It’s like survival of the fittest here- as one of the most populated countries in the world it means people are fighting for space, money and food. Culture shock? Yes You have extreme poverty that you’ll just have to accept, there’s no point getting emotional about it. Your first day in Delhi is like a slap in the face.
I had beggars, their hands in my face, blatantly demanding money and I had to look past them (as horrible as that sounds) and walk on. Contrary to what the media portrays, as a woman, I never felt unsafe in India– the people are really full on, but they mean no harm. The sheer volume of people can be really overwhelming- and the noise is unbelievable. Horns are always screeching and beeping. It’s this rampage of everything around you that makes leaving your stress pants at home imperative.
When I went to the Taj Mahal, we had like, 50 people staring and taking photos of US – not one of the great wonders of the world. Surreal. I totally posed for photos – who wouldn’t! Now at least I know how Brad and Ang feel. If you’re female, you’re in for a wild ride. Not only did people stare, they wanted to touch my blonde hair and film me in the most mundane circumstances.
I remember laughing at how absurd the traffic is. From a million motorcycle-rickshaws with multiple fridges on the back, to cows stopping traffic in the middle of a triple lane highway. An average road will have everything from cows, dogs, llamas, goats, trucks, horse and carts, cars, minivans, bikes and people walking trying to get through. Make sure you film that – you’ll laugh about it later.
I’ll be real here: I had one random night of vomiting and by the end of the trip pretty much had constant diarrhea. But let me tell you this: the food was so delicious it was worth it!
I really recommend that you get some antibiotics from the doctor before you go. Bring disinfectant gel and imodium to help your stomach. Have all of your shots – i’m talking tetanus, typhoid, hepatitis. I took malaria pills as well- but I was in the jungle for four days or so.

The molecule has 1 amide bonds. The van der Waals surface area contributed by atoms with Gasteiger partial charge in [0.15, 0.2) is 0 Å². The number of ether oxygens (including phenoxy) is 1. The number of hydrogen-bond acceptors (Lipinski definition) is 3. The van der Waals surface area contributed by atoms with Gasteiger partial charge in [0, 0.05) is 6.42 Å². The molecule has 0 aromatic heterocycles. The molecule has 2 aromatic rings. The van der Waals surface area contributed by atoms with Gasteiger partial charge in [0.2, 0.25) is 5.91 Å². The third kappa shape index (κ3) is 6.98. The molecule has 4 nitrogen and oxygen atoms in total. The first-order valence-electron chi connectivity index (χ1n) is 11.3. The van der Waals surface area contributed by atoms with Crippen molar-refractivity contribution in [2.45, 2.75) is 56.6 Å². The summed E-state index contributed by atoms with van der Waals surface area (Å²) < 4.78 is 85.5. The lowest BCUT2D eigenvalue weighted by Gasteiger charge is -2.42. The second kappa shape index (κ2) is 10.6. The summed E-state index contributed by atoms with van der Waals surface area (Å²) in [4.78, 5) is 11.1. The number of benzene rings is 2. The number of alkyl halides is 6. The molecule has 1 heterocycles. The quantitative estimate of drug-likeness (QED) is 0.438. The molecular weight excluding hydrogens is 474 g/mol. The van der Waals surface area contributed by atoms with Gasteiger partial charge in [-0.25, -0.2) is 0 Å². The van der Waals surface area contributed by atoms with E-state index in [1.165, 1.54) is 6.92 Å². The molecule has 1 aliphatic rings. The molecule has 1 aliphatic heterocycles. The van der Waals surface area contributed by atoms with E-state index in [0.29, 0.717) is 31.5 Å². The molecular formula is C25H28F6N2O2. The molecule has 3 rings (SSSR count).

As a rule, I didn’t eat any salad or any fruit that couldn’t be peeled. But it’s so easy to forget- especially when you get into the cities like Delhi and see how modernised it is. And don’t get any tattoos or piercings (no brainer.) If you cut yourself- put antiseptic on followed by bottled water.
The Metro train for inner city travel is great- you can organise your tickets at the station just like you would in any modern city. They even have a ‘Women Only’ carriage up the front of the train- trust me, use it. If you’re travelling inter state- you can book your train tickets online and you should organise them a week in advance. Travel by first class – that way you wont have to share two seats with a family of five.
Oh and don’t be afraid to take the overnighter. The only downfall about getting this train is its reputation for being late, and I’m talking days late. But that’s India– it runs at its own pace. Remember what I said about going with the flow?
Not unlike most of South East Asia, just cover up- people will respect you more. Don’t show bare chest, shoulders or too much leg.
India is a place where religions collide. From Hindi to Islam, to Buddhism and Christianity – it’s all here. The dominant Hindu religion is baffling- it’s so confusing – there are about 90 different gods. The best place to learn about the religions here is the Lotus temple in Delhi. Go there if you want some time to reflect on your spirituality and sit in silence- a rarity in India.
You’ll never find Indian as flavoursome and as awesome as it is here. You may, however want to consider taking up a vegetarian diet – due to religion, there are limited beef options but AMAZING veggie dishes like Dal mukhana, dosa and korma curries. You’ll be converted – trust me 😉